Contributing Partner: UNT Libraries
The effect of professional development training for secondary mathematics teachers concerning nontraditional employment roles for females

The effect of professional development training for secondary mathematics teachers concerning nontraditional employment roles for females

Date: August 2002
Creator: Delp, Don J.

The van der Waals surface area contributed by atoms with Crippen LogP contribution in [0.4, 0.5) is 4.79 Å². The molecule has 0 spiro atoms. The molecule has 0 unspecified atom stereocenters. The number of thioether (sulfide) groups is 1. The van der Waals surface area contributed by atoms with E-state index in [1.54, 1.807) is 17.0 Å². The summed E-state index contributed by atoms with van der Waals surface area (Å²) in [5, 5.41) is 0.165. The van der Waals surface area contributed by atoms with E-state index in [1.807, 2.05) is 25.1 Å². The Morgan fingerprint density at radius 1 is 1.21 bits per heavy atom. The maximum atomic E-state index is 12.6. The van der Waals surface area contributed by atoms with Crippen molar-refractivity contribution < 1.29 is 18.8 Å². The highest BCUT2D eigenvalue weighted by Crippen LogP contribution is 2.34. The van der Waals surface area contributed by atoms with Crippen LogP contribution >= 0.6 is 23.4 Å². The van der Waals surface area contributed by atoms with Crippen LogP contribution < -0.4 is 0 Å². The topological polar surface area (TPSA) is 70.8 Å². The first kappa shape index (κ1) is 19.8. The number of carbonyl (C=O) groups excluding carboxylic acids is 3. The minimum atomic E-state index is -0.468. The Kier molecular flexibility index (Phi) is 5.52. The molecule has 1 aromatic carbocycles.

Description: This quasi-experimental study, utilizing quantitative and qualitative descriptive methods, examined the sex-egalitarian attitudes of secondary mathematics teachers from the Ft. Worth Independent School District. A video tape, Women in the Workplace, was used as a training intervention to test the effectiveness of professional development training in altering the mathematics teachers' sex-egalitarian attitudes towards female employment. Information on the video presented seven jobs that provide opportunities for female students in the science, engineering, and technology fields that are considered nontraditional jobs for females. Subjects completed 19 Employment Role domain questions on the King and King (1993) Sex-Role Egalitarianism Scale. A one-way ANOVA was applied to the data to test for a significant difference in the means of the control group, who did not see the video, and the experimental group that viewed the video. Findings concluded that there was no significant difference in the sex equalitarian mean scores of the control group and the experimental group. The research indicated that it takes an intensive and prolonged training period to produce a significant change in people's attitudes. This study supports the research on length of training needed to change sex egalitarian attitudes of classroom teachers. There were data collected on four demographic ...